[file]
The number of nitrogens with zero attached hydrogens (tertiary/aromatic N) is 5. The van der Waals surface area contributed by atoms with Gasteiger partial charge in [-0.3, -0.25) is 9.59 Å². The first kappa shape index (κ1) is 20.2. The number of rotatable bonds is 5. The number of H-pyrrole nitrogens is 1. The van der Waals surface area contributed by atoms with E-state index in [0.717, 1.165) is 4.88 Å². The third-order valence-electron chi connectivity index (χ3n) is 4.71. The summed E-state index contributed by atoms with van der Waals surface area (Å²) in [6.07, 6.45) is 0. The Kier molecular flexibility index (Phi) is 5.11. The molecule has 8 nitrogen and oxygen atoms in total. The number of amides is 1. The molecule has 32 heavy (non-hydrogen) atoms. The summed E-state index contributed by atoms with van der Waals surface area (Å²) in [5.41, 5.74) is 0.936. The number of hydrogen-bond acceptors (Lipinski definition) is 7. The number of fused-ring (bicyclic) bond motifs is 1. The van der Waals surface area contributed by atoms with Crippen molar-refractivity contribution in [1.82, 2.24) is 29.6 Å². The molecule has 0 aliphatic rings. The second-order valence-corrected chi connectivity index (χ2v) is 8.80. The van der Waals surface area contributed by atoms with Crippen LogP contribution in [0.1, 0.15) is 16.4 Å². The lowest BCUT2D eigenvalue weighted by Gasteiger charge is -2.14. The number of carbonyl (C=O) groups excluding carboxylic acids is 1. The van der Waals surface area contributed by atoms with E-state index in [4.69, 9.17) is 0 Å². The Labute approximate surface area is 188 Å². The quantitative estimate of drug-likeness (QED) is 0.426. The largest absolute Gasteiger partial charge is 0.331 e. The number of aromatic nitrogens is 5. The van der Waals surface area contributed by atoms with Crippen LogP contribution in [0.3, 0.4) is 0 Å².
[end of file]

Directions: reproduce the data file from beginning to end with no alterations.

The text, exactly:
The number of nitrogens with zero attached hydrogens (tertiary/aromatic N) is 5. The van der Waals surface area contributed by atoms with Gasteiger partial charge in [-0.3, -0.25) is 9.59 Å². The first kappa shape index (κ1) is 20.2. The number of rotatable bonds is 5. The number of H-pyrrole nitrogens is 1. The van der Waals surface area contributed by atoms with E-state index in [0.717, 1.165) is 4.88 Å². The third-order valence-electron chi connectivity index (χ3n) is 4.71. The summed E-state index contributed by atoms with van der Waals surface area (Å²) in [6.07, 6.45) is 0. The Kier molecular flexibility index (Phi) is 5.11. The molecule has 8 nitrogen and oxygen atoms in total. The number of amides is 1. The molecule has 32 heavy (non-hydrogen) atoms. The summed E-state index contributed by atoms with van der Waals surface area (Å²) in [5.41, 5.74) is 0.936. The number of hydrogen-bond acceptors (Lipinski definition) is 7. The number of fused-ring (bicyclic) bond motifs is 1. The van der Waals surface area contributed by atoms with Crippen molar-refractivity contribution in [1.82, 2.24) is 29.6 Å². The molecule has 0 aliphatic rings. The second-order valence-corrected chi connectivity index (χ2v) is 8.80. The van der Waals surface area contributed by atoms with Crippen LogP contribution in [0.1, 0.15) is 16.4 Å². The lowest BCUT2D eigenvalue weighted by Gasteiger charge is -2.14. The number of carbonyl (C=O) groups excluding carboxylic acids is 1. The van der Waals surface area contributed by atoms with E-state index in [4.69, 9.17) is 0 Å². The Labute approximate surface area is 188 Å². The quantitative estimate of drug-likeness (QED) is 0.426. The largest absolute Gasteiger partial charge is 0.331 e. The number of aromatic nitrogens is 5. The van der Waals surface area contributed by atoms with Crippen LogP contribution in [0.3, 0.4) is 0 Å².